Jellyfish Season In Florida Keys For Snorkeling?

by Cary Bennett
(Roswell, GA)

Is there a high jellyfish season in the Florida Keys? I have a snorkeling trip planned for the Middle Keys for late September and thought we were all set, until I did more reading just now and realized that it may well put us in the water during jellyfish season.

Has anyone been there during the September time frame and have any experiences to offer on this front? I am beginning to consider other locations so as not to waste time and resources ($$) if we will be spending all of our time dodging jellies.

I have read reports on TripAdvisor from last Sept. of people getting in the water and encountering so many jellies that they got out and gave up after only a couple of minutes and were upset that they had wasted money without knowing how bad it was going to be. With this being a warmer than normal year, I suspect this year's jellyfish population could be astronomical.

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Jul 30, 2012
Jellyfish horrible our last trip
by: Anonymous

We took our first trip to the Keys in August of 2011. No one had mentioned the problem of jellyfish until we were in a guided snorkeling boat heading out to the reef area (already had paid and already trapped for the day). The guides said to just swim around them but that there may be quite a few because of the strong winds they had had in the previous week. Winds sometimes carry them in we were told.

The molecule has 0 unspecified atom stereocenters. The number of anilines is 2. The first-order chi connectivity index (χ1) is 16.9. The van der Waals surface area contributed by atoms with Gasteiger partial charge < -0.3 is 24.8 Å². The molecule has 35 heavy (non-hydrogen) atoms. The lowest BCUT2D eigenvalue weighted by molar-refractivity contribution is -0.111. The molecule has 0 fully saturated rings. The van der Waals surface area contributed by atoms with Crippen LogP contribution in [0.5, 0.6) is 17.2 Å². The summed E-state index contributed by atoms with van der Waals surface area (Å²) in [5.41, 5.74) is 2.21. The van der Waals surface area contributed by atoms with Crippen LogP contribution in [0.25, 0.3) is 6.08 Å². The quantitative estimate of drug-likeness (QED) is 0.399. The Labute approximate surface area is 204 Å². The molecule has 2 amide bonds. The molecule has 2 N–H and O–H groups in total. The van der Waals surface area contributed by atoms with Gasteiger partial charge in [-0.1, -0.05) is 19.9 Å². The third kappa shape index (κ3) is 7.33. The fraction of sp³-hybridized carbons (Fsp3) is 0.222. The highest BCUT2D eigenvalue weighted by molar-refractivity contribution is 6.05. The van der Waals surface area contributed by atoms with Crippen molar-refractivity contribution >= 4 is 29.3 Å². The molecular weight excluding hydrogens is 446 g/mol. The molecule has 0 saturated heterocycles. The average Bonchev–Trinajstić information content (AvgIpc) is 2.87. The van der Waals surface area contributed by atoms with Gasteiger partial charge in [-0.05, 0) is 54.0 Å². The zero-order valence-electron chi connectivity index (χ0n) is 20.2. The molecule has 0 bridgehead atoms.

The experience was absolutely horrible, at least for newbies to snorkeling. There were so many jellies that you could not avoid them, and at least 5 of the snorkelers had to be rescued out in the water and were panicked and in pain due to numerous stings. My daughter was trying to get back to the boat and just had to bite the bullet and get stung repeatedly as she swam back. She will never get in the ocean again I am sure.

Most people were only in the water for about 5 to 10 minutes before they gave up.

An expensive and painful lesson to be sure.

Aug 07, 2012
August Florida Keys Jelly Report
by: Wisco

I just got back from the Middle Keys and can report that the jellies are pretty light at Alligator and Sombrero reefs. We saw mostly Moon Jellies of less than 6 inches in diameter and only ran into a "patch of jellies" during a noon-time snorkel at Alligator. Our guides told us that this year has been better for jellies (fewer of them) compared to 2011.

Bring a small bottle of white vinegar and wear a swim shirt to protect your armpits (the worst place to get stung) and you should be fine. Remember jellies are part of the marine wildlife, so don't freak out if you see one or happen to get stung.

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